Inclusion of False or Misleading Information in Records
Have you been accused of Inclusion of False or Misleading Information in Records?
InterviewDid you know that the investigator interviewing you will likely have all the evidence they need to charge you? The interview is not a fact finding mission or a search for the truth. The investigator are not trying to work out what happened or asking you questions to ‘get to the bottom of it’. The investigator is interviewing you to gather further evidence in the case against you and build their case. You should call us for advice regarding the interview process.
Pleading Not GuiltyOur lawyers are experts in criminal law and many of our lawyers are accredited criminal law specialists. We have in-house counsel who can work with you from the beginning of your matter. Taxation and financial matters can be extremely complex. Our firm has an open-door policy which means that multiple expert lawyers will assist your principle lawyer with ideas and advice regarding your matter. With complex matters that involve large financial penalties it is important that a strong team works together to test all allegations of fraud or deception. You may have a reasonable defence such that you did not know the matter was false or misleading. Our lawyers can help you fight the case against you.
Pleading GuiltyPenalties for charges under this section can be extremely large for individuals and/or corporations. It is important that if you are pleading guilty to such a charge that all relevant mitigatory material is placed before the Court to ensure you receive the fairest possible sentence.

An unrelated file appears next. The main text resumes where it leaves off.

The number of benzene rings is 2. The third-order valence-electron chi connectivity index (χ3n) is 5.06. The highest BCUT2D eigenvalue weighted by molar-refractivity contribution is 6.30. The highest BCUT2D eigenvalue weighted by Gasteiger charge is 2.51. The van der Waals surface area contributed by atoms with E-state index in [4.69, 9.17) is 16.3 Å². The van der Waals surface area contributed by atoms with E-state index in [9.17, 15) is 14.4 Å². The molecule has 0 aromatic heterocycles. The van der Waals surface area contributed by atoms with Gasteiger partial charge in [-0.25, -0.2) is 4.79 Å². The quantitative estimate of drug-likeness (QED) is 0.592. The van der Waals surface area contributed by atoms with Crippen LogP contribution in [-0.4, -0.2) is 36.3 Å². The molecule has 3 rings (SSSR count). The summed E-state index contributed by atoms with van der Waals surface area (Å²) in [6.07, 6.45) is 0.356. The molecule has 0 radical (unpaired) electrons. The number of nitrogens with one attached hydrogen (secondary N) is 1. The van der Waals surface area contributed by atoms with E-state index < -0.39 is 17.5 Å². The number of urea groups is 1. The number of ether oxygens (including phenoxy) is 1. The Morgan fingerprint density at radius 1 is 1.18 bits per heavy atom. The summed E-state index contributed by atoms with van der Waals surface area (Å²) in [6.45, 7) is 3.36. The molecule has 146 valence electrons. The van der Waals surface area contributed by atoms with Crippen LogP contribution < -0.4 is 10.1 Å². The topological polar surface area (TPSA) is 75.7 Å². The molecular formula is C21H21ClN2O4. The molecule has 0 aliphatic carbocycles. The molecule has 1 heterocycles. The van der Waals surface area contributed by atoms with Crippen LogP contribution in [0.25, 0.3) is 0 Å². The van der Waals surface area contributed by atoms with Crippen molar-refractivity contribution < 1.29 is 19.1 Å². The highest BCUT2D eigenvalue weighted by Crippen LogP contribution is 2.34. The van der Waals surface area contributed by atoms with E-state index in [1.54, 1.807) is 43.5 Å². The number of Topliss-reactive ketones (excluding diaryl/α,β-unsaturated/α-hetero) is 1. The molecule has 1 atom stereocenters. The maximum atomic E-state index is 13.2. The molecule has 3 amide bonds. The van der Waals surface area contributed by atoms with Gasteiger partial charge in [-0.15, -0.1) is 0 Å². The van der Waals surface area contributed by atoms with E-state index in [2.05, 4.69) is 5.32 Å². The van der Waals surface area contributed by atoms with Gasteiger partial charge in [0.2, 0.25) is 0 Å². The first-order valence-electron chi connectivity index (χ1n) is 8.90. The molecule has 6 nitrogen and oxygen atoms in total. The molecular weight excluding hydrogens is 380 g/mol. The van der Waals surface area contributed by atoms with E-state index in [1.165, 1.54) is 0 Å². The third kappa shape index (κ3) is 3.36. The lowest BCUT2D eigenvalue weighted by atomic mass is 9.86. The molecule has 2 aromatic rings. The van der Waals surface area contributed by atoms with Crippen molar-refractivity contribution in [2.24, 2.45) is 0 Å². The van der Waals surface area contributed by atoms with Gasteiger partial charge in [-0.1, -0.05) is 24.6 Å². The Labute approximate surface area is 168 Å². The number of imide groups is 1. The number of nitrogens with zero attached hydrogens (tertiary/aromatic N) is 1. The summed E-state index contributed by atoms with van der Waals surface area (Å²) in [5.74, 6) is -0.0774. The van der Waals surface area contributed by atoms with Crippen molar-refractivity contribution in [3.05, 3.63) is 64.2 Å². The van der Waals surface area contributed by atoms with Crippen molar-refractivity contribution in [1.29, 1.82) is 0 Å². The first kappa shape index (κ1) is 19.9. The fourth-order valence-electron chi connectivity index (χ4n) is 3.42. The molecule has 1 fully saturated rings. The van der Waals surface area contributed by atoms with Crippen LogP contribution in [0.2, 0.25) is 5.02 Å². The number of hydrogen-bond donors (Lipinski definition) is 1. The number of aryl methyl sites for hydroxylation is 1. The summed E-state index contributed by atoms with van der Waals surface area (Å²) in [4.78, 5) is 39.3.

Examples of Inclusion of False or Misleading Information in Records
- A woman intentionally entered the wrong amount for her yearly earnings in her tax statement.
- A man provided a false statement of his investment property to the Tax Office.
Elements of the offenceThe prosecution will need to prove, beyond a reasonable doubt, that the accused has done one of the following:
s 52(1) – A person must not:
- Make a record required to be made by a taxation law which comprises or contains matter that is false or misleading in a material particular; or
- Include in a record required to be made or kept by a taxation law matter that is false or misleading in a material particular.
“Does the Tax Office have the wrong information about you?”
- A person is not guilty of either of the above offences if the court is satisfied that the person did not know that the matter was false or misleading in a material particular.1
- Proving the information was not false or misleading.
Questions in cases like this
- Does the tax office have incorrect information about you?
- Can they prove that you intentionally provided false information?
Questions the judge will consider:
- Was the accused required to keep a document under a taxation law? If yes, then go to question 2.
- Did the accused make a record that was false or misleading? If yes, then the accused is guilty of this offence and go to question 4.
- Did the accused include information in a record that was false or misleading? If yes, then the accused is guilty of this offence and go to question 4.
- Did the accused know the information was false or misleading? If no, then the accused is not guilty of this offence.
 Taxation Administration Act 1997 s 52(2).
Maximum penalty and the court that deals with this charge
The maximum penalty for Inclusion of False or Misleading Information in Records (s52 of the Taxation Administration Act 1997) is a fine of 1200 penalty units (approx. $200,000) in the case of a body corporate, or 240 penalty units (approx. $39,000) in any other case.2
If you are found guilty of this offence you will incur a fine.
 Taxation Administration Act 1997 s 52